The proposed agreement appeared to be designed to win back the support of City Council President Joseph E. Coleman and other Council members and community activists, who had expressed dissatisfaction with parts of an earlier tentative accord that had called for two seven-member boards to govern the center.
"There's parity, there's diversity and there's a process that does not
allow for a deadlock," said a source familiar with the new plan.
The composition of the authority, which would build and operate the new center, has been a major stumbling block in the city's effort to get $185 million in state funding for the $431 million project. The center is planned for a site bound by Market, Race, 11th and 13th Streets.
Even as final details were being worked out, two Senate Democrats - Vincent Fumo of Philadelphia and J. William Lincoln of Fayette County - were raising questions about the new plan.
Fumo said he would not vote for any settlement that did not provide an adequate role for minority- and female-owned businesses. The city's hiring goals require that 15 percent of all city contracts be awarded to minority- owned businesses and 10 percent to female-owned enterprises.
A source familiar with the negotiations said that the new plan might include "affirmative action language" but that a provision stating that the authority could not be forced to adopt the city's hiring goals would also be included.
Lincoln, the Senate's minority whip, complained that Senate Democrats had not been brought into the negotiations. He said he was particularly upset that no Senate Democrats were invited to a meeting held Monday between Mayor Goode and the other key parties involved in the convention-center negotiations.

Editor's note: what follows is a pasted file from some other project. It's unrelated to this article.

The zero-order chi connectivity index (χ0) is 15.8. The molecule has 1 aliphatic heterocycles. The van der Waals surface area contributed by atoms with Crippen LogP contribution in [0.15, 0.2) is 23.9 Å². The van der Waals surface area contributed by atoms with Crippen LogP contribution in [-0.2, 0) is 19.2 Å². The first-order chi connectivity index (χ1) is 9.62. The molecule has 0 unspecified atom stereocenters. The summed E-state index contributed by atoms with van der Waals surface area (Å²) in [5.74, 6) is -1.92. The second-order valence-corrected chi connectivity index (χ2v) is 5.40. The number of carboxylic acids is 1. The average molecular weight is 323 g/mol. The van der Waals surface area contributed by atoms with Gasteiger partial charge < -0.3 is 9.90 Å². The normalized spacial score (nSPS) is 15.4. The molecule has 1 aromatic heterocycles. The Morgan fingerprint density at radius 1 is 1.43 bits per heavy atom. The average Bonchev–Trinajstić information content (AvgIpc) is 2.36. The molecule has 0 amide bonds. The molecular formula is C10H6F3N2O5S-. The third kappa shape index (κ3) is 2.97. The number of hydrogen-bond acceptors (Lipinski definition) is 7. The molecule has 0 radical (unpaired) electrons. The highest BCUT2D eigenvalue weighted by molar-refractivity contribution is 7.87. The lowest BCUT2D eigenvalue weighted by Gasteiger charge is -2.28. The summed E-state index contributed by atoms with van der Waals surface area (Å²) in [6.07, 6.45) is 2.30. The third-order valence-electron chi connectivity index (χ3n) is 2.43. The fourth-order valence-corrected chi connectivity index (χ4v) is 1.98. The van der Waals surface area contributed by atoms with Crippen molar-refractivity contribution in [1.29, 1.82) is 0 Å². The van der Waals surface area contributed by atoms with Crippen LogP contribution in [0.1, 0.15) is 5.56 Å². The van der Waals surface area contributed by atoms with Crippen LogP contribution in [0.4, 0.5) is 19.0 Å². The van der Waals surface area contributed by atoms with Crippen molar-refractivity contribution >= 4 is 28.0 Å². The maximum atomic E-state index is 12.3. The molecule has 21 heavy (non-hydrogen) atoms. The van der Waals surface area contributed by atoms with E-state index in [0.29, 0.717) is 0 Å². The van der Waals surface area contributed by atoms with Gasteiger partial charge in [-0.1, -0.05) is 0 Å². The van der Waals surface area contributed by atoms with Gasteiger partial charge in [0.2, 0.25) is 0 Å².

"I think the city administration is really taking a chance," said Lincoln, who said that he and other Democrats in the Republican-controlled Senate were tired of being treated "like second-rate members of the legislature."
The comments set the stage for further controversy just as city officials have been trying hard to reach agreement on the makeup of the authority proposed to govern the center so that the legislature could vote on the matter when it reconvenes next week.
Both houses have approved $43.9 million of the state's contribution, and the House has voted to appropriate the remaining $141 million. But key lawmakers have blocked a Senate vote on the $141 million appropriation until the question of how the authority will be governed is resolved.
In addition, Thornburgh has withheld most of the $43.9 million until the issue is resolved.
After months of negotiations, it appeared last month that the impasse had been ended by a tentative agreement under which the authority would be made up of two boards - one to build the center and one to operate it.
Under that plan, the construction board would have had three members appointed by Thornburgh, three by Goode and one by those six appointees. The management board would have had two members appointed by the governor, two by the mayor, two by suburban counties and one by those six appointees.
The accord also had included a provision that the authority - because it is to be a state and not a city entity - could not have been forced to adopt the city's hiring goals for minorities and women.
Coleman had expressed dissatisfaction with that compromise, saying that the city's hiring goals should be followed and that the city should have a majority voice on the authority.
According to a source familiar with the convention-center negotiations, the city and state officials who hope to see the legislation approved intend to push the matter for a vote without having it go through the full legislative process.